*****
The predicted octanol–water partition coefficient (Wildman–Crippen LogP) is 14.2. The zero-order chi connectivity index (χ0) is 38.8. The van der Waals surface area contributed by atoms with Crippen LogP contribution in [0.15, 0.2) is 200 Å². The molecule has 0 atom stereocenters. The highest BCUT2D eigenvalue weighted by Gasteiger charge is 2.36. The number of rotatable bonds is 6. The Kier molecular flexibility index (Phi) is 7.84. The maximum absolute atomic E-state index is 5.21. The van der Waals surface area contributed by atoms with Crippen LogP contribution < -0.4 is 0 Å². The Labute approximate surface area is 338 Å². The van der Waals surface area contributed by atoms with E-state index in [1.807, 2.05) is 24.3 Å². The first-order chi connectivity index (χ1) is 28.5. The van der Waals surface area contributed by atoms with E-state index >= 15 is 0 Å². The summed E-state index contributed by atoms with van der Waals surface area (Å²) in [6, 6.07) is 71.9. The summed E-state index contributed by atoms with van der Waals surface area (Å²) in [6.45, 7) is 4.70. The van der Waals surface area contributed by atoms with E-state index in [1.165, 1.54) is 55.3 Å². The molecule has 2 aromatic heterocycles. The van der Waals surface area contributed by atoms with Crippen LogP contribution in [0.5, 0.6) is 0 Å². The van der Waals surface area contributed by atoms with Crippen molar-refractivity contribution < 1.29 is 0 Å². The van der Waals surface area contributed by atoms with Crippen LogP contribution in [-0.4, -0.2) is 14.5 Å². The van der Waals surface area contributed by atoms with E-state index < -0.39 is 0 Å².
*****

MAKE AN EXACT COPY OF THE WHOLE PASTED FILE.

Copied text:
The predicted octanol–water partition coefficient (Wildman–Crippen LogP) is 14.2. The zero-order chi connectivity index (χ0) is 38.8. The van der Waals surface area contributed by atoms with Crippen LogP contribution in [0.15, 0.2) is 200 Å². The molecule has 0 atom stereocenters. The highest BCUT2D eigenvalue weighted by Gasteiger charge is 2.36. The number of rotatable bonds is 6. The Kier molecular flexibility index (Phi) is 7.84. The maximum absolute atomic E-state index is 5.21. The van der Waals surface area contributed by atoms with Crippen LogP contribution < -0.4 is 0 Å². The Labute approximate surface area is 338 Å². The van der Waals surface area contributed by atoms with E-state index in [1.807, 2.05) is 24.3 Å². The first-order chi connectivity index (χ1) is 28.5. The van der Waals surface area contributed by atoms with E-state index >= 15 is 0 Å². The summed E-state index contributed by atoms with van der Waals surface area (Å²) in [6, 6.07) is 71.9. The summed E-state index contributed by atoms with van der Waals surface area (Å²) in [6.45, 7) is 4.70. The van der Waals surface area contributed by atoms with E-state index in [1.165, 1.54) is 55.3 Å². The molecule has 2 aromatic heterocycles. The van der Waals surface area contributed by atoms with Crippen LogP contribution in [0.5, 0.6) is 0 Å². The van der Waals surface area contributed by atoms with Crippen molar-refractivity contribution < 1.29 is 0 Å². The van der Waals surface area contributed by atoms with Crippen LogP contribution in [-0.4, -0.2) is 14.5 Å². The van der Waals surface area contributed by atoms with E-state index < -0.39 is 0 Å².